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  1. #1
    Join Date
    Mar 2007
    Location
    Tampa, FL
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    44

    Default Auxiliary Heating Question

    During the past 45 days I have been unable to obtain heated air in auxiliary heating modes of 4 heat pump systems. This seems to be an unusually high number. Ambient air temperatures have been between 75 and 80. Systems tested are all five years in age or less. Testing periods were 5 minutes or more to allow for delays. I am wondering if newer heat pumps might not allow operation under these moderate conditions?

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  2. #2
    Join Date
    Mar 2007
    Location
    Plano, Texas
    Posts
    4,170

    Default Re: Auxiliary Heating Question

    Never heard of a lockout stat on the Aux heat, but it would be worth investigating. Have you tried doing a search under the brand name?
    Were you using the manual "emergency heat" mode or just advancing the stat to call for second stage?

    Jim Luttrall
    www.MrInspector.net
    Plano, Texas

  3. #3
    Join Date
    Mar 2007
    Location
    Tampa, FL
    Posts
    44

    Default Re: Auxiliary Heating Question

    Jim- Testing was by manual command at the T-stat.


  4. #4
    Join Date
    Mar 2007
    Location
    Spring City/Surrounding Philadelphia area
    Posts
    3,473

    Default Re: Auxiliary Heating Question

    Tom, I've seen some heat pumps with backup emergency heat modes that took a while to kick in (10 minutes or more some times). Some kick in almost immediately. Some take a bit of time but I'm not sure why. I'd give them at least 10+ minutes of run time to see if the auxiliary mode is operable.

    Did you slide the selector switch on the thermostat to EMERGENCY MODE?


  5. #5
    Join Date
    Mar 2007
    Location
    Spring Hill (Nashville), TN
    Posts
    5,847

    Default Re: Auxiliary Heating Question

    I would say that when I test a heat pump on the emergency or supplemental setting that they do not work 30% of the time. I have found that many the owners seldom if ever used the emergency heat mode, so they never knew that it was not working properly.

    On the occasions that I checked back to see what the problems were I have found that a few times it has been a T-stat problem, other times it has been either a bad heat coil/strip or the system was never connected properly.

    Based on what I have found I think that it is more common that we might think.

    When I test the emergency setting, I first run the unit in the normal mode. Then I turn on the emergency heat. With the emergency heat, you should see a rise in the air temp over the heatpump mode. It is real easy to tell when you have one that is not working as the air gets cooler and cooler.

    Scott Patterson, ACI
    Spring Hill, TN
    www.traceinspections.com

  6. #6
    Join Date
    Mar 2008
    Location
    Charlotte NC
    Posts
    2,303

    Default Re: Auxiliary Heating Question

    Quote Originally Posted by Tom McDonnell View Post
    During the past 45 days I have been unable to obtain heated air in auxiliary heating modes of 4 heat pump systems. This seems to be an unusually high number. Ambient air temperatures have been between 75 and 80. Systems tested are all five years in age or less. Testing periods were 5 minutes or more to allow for delays. I am wondering if newer heat pumps might not allow operation under these moderate conditions?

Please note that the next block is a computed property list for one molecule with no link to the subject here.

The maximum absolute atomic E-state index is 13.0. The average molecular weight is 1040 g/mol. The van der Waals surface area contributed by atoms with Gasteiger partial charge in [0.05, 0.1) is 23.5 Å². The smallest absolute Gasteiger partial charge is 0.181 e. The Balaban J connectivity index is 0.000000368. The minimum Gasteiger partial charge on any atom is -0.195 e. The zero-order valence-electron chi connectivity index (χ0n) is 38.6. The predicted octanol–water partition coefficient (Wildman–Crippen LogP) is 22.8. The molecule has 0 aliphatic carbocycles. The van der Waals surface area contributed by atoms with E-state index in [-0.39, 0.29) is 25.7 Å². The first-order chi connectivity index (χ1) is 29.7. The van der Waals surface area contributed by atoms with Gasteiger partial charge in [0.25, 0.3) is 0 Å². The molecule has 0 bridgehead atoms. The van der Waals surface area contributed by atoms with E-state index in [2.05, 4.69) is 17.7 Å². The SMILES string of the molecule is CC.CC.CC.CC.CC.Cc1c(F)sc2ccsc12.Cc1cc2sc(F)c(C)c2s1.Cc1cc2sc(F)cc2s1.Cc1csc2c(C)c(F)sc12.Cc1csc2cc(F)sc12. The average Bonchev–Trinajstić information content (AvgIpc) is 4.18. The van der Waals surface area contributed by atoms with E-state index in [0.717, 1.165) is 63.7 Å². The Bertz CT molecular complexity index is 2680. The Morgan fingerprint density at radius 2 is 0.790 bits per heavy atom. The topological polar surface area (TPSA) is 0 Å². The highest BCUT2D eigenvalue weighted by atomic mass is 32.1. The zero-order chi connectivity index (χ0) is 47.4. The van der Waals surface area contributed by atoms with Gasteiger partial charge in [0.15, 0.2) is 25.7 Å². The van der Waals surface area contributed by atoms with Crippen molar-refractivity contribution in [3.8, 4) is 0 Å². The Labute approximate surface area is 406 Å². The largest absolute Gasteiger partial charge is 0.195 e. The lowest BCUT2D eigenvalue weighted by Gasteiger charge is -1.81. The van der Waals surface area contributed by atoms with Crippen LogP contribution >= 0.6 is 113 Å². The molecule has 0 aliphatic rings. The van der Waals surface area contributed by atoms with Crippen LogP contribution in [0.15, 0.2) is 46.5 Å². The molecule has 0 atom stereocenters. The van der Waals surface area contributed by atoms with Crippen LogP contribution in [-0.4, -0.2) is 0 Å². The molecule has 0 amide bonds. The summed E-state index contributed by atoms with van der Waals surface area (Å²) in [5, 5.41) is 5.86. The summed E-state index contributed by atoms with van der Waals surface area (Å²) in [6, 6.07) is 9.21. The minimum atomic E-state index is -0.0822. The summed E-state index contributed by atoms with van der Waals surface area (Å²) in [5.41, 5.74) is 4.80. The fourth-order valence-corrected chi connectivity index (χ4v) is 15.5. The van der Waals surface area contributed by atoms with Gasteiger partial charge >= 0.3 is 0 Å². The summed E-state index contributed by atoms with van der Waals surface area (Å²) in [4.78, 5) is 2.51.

It has been a few years since doing HVAC but do remember some heat pumps had an option installed at the outdoor unit. The thermal disk 'clicks-off' was 52 degrees, as I remember, and prevented the thermal strips 'aux heat' from coming on at ambient temps higher than 52 deg. It was to insure the use of the compressor and not use expensive electric heat if the T-Stat was moved more than three degrees.


  7. #7
    Join Date
    Mar 2007
    Location
    Ormond Beach, Florida
    Posts
    26,252

    Default Re: Auxiliary Heating Question

    Quote Originally Posted by Scott Patterson View Post
    On the occasions that I checked back to see what the problems were I have found that a few times it has been a T-stat problem, other times it has been either a bad heat coil/strip or the system was never connected properly.

    Scott,

    I had several like this in South Florida where many people simply did not use their heat - ever: I turned the heat on and nothing - no heat.

    The seller was home and said he had replaced the air handler only 3 years ago and the same company had been servicing it since. The date on the AHU (which I had looked at previously) confirmed that it had been replaced 3 years ago, so I suggested he call his a/c company and tell them to get out there NOW while I was still at my inspection as it was THEIR problem - and it worked, they had a service guy there in about 20 minutes.

    The reason there was "no heat" was because ... there was "no heater" ... the heating coils had never been installed. Billed for, yes. Paid for, yes. Installed? Nope.

    The seller did not know because he had never turned the heat on.

    Jerry Peck, Construction / Litigation Consultant
    Construction Litigation Consultants, LLC ( www.ConstructionLitigationConsultants.com )
    www.AskCodeMan.com

  8. #8
    Join Date
    Mar 2008
    Location
    Charlotte NC
    Posts
    2,303

    Default Re: Auxiliary Heating Question

    "Not installed" as Jerry suggest, makes the most sense in Fla. If the T-stat is wired correctly, the option I was talking about would not keep the heat strip off when 'Emergency Heat' is selected.

    Last edited by Vern Heiler; 03-26-2009 at 09:37 AM. Reason: ment E heat

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